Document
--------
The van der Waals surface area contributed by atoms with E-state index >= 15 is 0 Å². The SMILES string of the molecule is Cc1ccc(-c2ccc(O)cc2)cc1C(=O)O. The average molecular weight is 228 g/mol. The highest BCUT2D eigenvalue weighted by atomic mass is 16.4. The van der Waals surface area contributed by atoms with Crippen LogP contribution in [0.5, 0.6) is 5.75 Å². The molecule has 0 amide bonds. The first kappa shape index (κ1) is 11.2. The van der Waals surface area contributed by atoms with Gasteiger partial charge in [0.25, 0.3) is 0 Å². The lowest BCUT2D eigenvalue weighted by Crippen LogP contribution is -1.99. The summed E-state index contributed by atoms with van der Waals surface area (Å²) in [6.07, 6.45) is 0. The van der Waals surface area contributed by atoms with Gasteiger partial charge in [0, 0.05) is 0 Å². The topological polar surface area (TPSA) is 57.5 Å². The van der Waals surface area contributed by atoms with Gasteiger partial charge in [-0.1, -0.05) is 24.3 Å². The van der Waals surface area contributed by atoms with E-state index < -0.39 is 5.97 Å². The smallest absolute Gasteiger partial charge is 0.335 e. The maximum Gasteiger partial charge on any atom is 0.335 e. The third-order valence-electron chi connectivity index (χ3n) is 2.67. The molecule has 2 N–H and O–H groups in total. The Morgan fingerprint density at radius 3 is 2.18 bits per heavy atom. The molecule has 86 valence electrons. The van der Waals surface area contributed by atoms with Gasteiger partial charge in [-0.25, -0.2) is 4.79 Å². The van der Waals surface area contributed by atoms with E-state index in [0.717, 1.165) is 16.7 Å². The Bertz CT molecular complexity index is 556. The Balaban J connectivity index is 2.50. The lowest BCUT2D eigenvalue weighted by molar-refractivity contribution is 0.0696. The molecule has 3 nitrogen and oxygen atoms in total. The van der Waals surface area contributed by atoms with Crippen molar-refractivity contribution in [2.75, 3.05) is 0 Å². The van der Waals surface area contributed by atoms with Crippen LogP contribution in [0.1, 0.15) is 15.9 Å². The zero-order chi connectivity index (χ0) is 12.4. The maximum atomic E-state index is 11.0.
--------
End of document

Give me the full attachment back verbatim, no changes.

The van der Waals surface area contributed by atoms with E-state index >= 15 is 0 Å². The SMILES string of the molecule is Cc1ccc(-c2ccc(O)cc2)cc1C(=O)O. The average molecular weight is 228 g/mol. The highest BCUT2D eigenvalue weighted by atomic mass is 16.4. The van der Waals surface area contributed by atoms with Crippen LogP contribution in [0.5, 0.6) is 5.75 Å². The molecule has 0 amide bonds. The first kappa shape index (κ1) is 11.2. The van der Waals surface area contributed by atoms with Gasteiger partial charge in [0.25, 0.3) is 0 Å². The lowest BCUT2D eigenvalue weighted by Crippen LogP contribution is -1.99. The summed E-state index contributed by atoms with van der Waals surface area (Å²) in [6.07, 6.45) is 0. The van der Waals surface area contributed by atoms with Gasteiger partial charge in [0, 0.05) is 0 Å². The topological polar surface area (TPSA) is 57.5 Å². The van der Waals surface area contributed by atoms with Gasteiger partial charge in [-0.1, -0.05) is 24.3 Å². The van der Waals surface area contributed by atoms with E-state index < -0.39 is 5.97 Å². The smallest absolute Gasteiger partial charge is 0.335 e. The maximum Gasteiger partial charge on any atom is 0.335 e. The third-order valence-electron chi connectivity index (χ3n) is 2.67. The molecule has 2 N–H and O–H groups in total. The Morgan fingerprint density at radius 3 is 2.18 bits per heavy atom. The molecule has 86 valence electrons. The van der Waals surface area contributed by atoms with Gasteiger partial charge in [-0.25, -0.2) is 4.79 Å². The van der Waals surface area contributed by atoms with E-state index in [0.717, 1.165) is 16.7 Å². The Bertz CT molecular complexity index is 556. The Balaban J connectivity index is 2.50. The lowest BCUT2D eigenvalue weighted by molar-refractivity contribution is 0.0696. The molecule has 3 nitrogen and oxygen atoms in total. The van der Waals surface area contributed by atoms with Crippen molar-refractivity contribution in [2.75, 3.05) is 0 Å². The van der Waals surface area contributed by atoms with Crippen LogP contribution in [0.1, 0.15) is 15.9 Å². The zero-order chi connectivity index (χ0) is 12.4. The maximum atomic E-state index is 11.0.